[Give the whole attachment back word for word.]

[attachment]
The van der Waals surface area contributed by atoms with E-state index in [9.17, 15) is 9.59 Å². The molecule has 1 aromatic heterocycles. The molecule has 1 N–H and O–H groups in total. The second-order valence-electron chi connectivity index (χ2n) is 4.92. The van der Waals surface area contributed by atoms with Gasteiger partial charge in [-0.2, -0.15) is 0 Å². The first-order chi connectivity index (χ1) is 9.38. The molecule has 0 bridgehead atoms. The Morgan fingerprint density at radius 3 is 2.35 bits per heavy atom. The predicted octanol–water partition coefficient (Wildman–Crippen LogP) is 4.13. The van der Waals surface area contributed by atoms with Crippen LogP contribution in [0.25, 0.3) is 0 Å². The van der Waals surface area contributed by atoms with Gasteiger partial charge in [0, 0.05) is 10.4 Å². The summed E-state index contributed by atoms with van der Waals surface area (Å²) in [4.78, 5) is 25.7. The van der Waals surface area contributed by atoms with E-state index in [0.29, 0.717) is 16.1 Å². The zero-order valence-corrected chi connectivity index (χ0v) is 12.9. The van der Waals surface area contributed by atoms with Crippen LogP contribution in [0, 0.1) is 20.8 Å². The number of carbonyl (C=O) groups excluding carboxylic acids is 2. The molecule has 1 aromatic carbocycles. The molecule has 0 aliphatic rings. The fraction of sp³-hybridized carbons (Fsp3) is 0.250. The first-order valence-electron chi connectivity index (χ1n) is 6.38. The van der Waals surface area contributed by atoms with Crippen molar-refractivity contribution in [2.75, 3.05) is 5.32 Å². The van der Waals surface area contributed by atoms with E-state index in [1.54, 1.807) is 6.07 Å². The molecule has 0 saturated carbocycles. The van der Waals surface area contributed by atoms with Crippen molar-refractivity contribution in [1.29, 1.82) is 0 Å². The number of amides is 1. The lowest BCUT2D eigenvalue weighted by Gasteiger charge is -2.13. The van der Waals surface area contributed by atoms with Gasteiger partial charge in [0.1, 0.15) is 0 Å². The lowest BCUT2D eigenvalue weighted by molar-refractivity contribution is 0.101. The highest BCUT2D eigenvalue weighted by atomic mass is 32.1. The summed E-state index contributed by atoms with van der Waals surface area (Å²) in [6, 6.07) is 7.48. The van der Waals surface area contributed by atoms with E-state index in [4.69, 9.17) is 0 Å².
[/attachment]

The van der Waals surface area contributed by atoms with E-state index in [9.17, 15) is 9.59 Å². The molecule has 1 aromatic heterocycles. The molecule has 1 N–H and O–H groups in total. The second-order valence-electron chi connectivity index (χ2n) is 4.92. The van der Waals surface area contributed by atoms with Gasteiger partial charge in [-0.2, -0.15) is 0 Å². The first-order chi connectivity index (χ1) is 9.38. The molecule has 0 bridgehead atoms. The Morgan fingerprint density at radius 3 is 2.35 bits per heavy atom. The predicted octanol–water partition coefficient (Wildman–Crippen LogP) is 4.13. The van der Waals surface area contributed by atoms with Crippen LogP contribution in [0.25, 0.3) is 0 Å². The van der Waals surface area contributed by atoms with Gasteiger partial charge in [0, 0.05) is 10.4 Å². The summed E-state index contributed by atoms with van der Waals surface area (Å²) in [4.78, 5) is 25.7. The van der Waals surface area contributed by atoms with E-state index in [0.29, 0.717) is 16.1 Å². The zero-order valence-corrected chi connectivity index (χ0v) is 12.9. The van der Waals surface area contributed by atoms with Crippen LogP contribution in [0, 0.1) is 20.8 Å². The number of carbonyl (C=O) groups excluding carboxylic acids is 2. The molecule has 1 aromatic carbocycles. The molecule has 0 aliphatic rings. The fraction of sp³-hybridized carbons (Fsp3) is 0.250. The first-order valence-electron chi connectivity index (χ1n) is 6.38. The van der Waals surface area contributed by atoms with Crippen molar-refractivity contribution in [2.75, 3.05) is 5.32 Å². The van der Waals surface area contributed by atoms with E-state index in [1.54, 1.807) is 6.07 Å². The molecule has 0 saturated carbocycles. The van der Waals surface area contributed by atoms with Crippen molar-refractivity contribution in [1.29, 1.82) is 0 Å². The number of amides is 1. The lowest BCUT2D eigenvalue weighted by Gasteiger charge is -2.13. The van der Waals surface area contributed by atoms with Gasteiger partial charge in [0.1, 0.15) is 0 Å². The lowest BCUT2D eigenvalue weighted by molar-refractivity contribution is 0.101. The highest BCUT2D eigenvalue weighted by atomic mass is 32.1. The summed E-state index contributed by atoms with van der Waals surface area (Å²) in [6, 6.07) is 7.48. The van der Waals surface area contributed by atoms with E-state index in [4.69, 9.17) is 0 Å².